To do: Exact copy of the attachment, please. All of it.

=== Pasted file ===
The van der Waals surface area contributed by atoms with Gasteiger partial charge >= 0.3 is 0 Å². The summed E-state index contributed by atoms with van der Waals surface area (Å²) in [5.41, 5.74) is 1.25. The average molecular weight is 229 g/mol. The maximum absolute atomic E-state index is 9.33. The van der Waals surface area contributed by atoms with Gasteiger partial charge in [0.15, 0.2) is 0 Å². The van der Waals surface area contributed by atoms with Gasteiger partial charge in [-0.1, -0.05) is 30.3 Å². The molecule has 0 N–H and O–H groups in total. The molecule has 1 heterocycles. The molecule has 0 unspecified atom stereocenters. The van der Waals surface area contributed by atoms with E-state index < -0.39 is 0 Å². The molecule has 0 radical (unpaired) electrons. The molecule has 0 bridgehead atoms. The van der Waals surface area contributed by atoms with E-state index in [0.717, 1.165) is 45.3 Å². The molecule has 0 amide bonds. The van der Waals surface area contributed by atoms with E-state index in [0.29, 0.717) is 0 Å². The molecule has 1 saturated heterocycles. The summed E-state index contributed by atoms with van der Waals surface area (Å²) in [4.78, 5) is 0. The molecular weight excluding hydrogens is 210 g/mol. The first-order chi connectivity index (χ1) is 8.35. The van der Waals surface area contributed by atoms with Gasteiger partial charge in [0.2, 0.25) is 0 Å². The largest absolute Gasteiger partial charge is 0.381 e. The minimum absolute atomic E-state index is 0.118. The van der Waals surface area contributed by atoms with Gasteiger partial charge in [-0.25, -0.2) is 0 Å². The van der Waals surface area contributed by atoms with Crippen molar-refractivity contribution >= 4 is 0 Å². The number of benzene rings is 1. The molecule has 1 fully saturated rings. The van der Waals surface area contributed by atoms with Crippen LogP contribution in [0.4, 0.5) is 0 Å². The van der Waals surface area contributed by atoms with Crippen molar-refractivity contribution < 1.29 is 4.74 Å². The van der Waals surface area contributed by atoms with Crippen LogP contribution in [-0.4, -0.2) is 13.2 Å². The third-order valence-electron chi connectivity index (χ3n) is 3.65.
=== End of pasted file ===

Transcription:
The van der Waals surface area contributed by atoms with Gasteiger partial charge >= 0.3 is 0 Å². The summed E-state index contributed by atoms with van der Waals surface area (Å²) in [5.41, 5.74) is 1.25. The average molecular weight is 229 g/mol. The maximum absolute atomic E-state index is 9.33. The van der Waals surface area contributed by atoms with Gasteiger partial charge in [0.15, 0.2) is 0 Å². The van der Waals surface area contributed by atoms with Gasteiger partial charge in [-0.1, -0.05) is 30.3 Å². The molecule has 0 N–H and O–H groups in total. The molecule has 1 heterocycles. The molecule has 0 unspecified atom stereocenters. The van der Waals surface area contributed by atoms with E-state index < -0.39 is 0 Å². The molecule has 0 radical (unpaired) electrons. The molecule has 0 bridgehead atoms. The van der Waals surface area contributed by atoms with E-state index in [0.717, 1.165) is 45.3 Å². The molecule has 0 amide bonds. The van der Waals surface area contributed by atoms with E-state index in [0.29, 0.717) is 0 Å². The molecule has 1 saturated heterocycles. The summed E-state index contributed by atoms with van der Waals surface area (Å²) in [4.78, 5) is 0. The molecular weight excluding hydrogens is 210 g/mol. The first-order chi connectivity index (χ1) is 8.35. The van der Waals surface area contributed by atoms with Gasteiger partial charge in [0.2, 0.25) is 0 Å². The largest absolute Gasteiger partial charge is 0.381 e. The minimum absolute atomic E-state index is 0.118. The van der Waals surface area contributed by atoms with Gasteiger partial charge in [-0.25, -0.2) is 0 Å². The van der Waals surface area contributed by atoms with Crippen molar-refractivity contribution >= 4 is 0 Å². The number of benzene rings is 1. The molecule has 1 fully saturated rings. The van der Waals surface area contributed by atoms with Crippen LogP contribution in [0.4, 0.5) is 0 Å². The van der Waals surface area contributed by atoms with Crippen molar-refractivity contribution < 1.29 is 4.74 Å². The van der Waals surface area contributed by atoms with Crippen LogP contribution in [-0.4, -0.2) is 13.2 Å². The third-order valence-electron chi connectivity index (χ3n) is 3.65.